David McWilliams deflates our wealth bubble

David McWilliams deflates our wealth illusion, with a salutary comparison with the property bubble in Japan,

A good example was the fact that in 1988 the land on which the Imperial Palace in central Tokyo sits was valued at more than the entire real estate of the State of California or Canada – the world’s second largest country. By that benchmark, Japan was indeed the wealthiest country in the world. Needless to say, it was all nonsense – not because the Japanese were not wealthy, they were; but the property bubble (which burst in 1990 with dire consequences) had overstated that wealth enormously. The Japanese had income which had been built up over generations from making stuff, but they were not as wealthy as they thought they were.

David goes on to state that when the bubble burst at least the Japanese had a wealth creation industry (manfacturing) to fall back on, what will we do when the so called softlanding catapults us out of our seats and into the aeroplane bulkhead?

3 thoughts on “David McWilliams deflates our wealth bubble

  1. Paul,

    Buying a new house is not the problem, thats just debt exchange, the real danger for irish people is those people who get a mortgage, wait for the value to go up, then leverage that mortgage via an interest only mortgage to purchase a second property. Then repeat that two or three more times. They are now heavily leveraged against a rising property market. If (when?) the bubble bursts, they will dump their property faster that a rose of tralee escort drops a loosing partner. Unfortunately so will everybody else in the same situation, and as it takes at least two months to sell a property they will never catch up with a falling market and will watch close after close fail to happen as the market drops.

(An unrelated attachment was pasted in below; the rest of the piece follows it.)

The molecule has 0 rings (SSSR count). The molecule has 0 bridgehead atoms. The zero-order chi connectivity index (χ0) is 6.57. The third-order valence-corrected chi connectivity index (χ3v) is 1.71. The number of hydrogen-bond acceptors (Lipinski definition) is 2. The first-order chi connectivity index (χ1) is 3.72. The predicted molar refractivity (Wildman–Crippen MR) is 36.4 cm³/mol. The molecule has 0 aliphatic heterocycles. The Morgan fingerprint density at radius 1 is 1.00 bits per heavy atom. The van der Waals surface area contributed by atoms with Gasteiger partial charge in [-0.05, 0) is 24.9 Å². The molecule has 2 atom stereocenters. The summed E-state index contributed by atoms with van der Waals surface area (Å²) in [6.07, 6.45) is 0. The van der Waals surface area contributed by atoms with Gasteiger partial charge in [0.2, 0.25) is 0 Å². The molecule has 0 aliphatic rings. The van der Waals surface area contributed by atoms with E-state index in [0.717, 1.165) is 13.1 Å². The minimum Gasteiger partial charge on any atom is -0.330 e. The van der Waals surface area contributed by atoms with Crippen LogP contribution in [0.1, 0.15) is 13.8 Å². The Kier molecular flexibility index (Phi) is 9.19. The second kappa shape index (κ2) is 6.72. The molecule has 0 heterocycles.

Like

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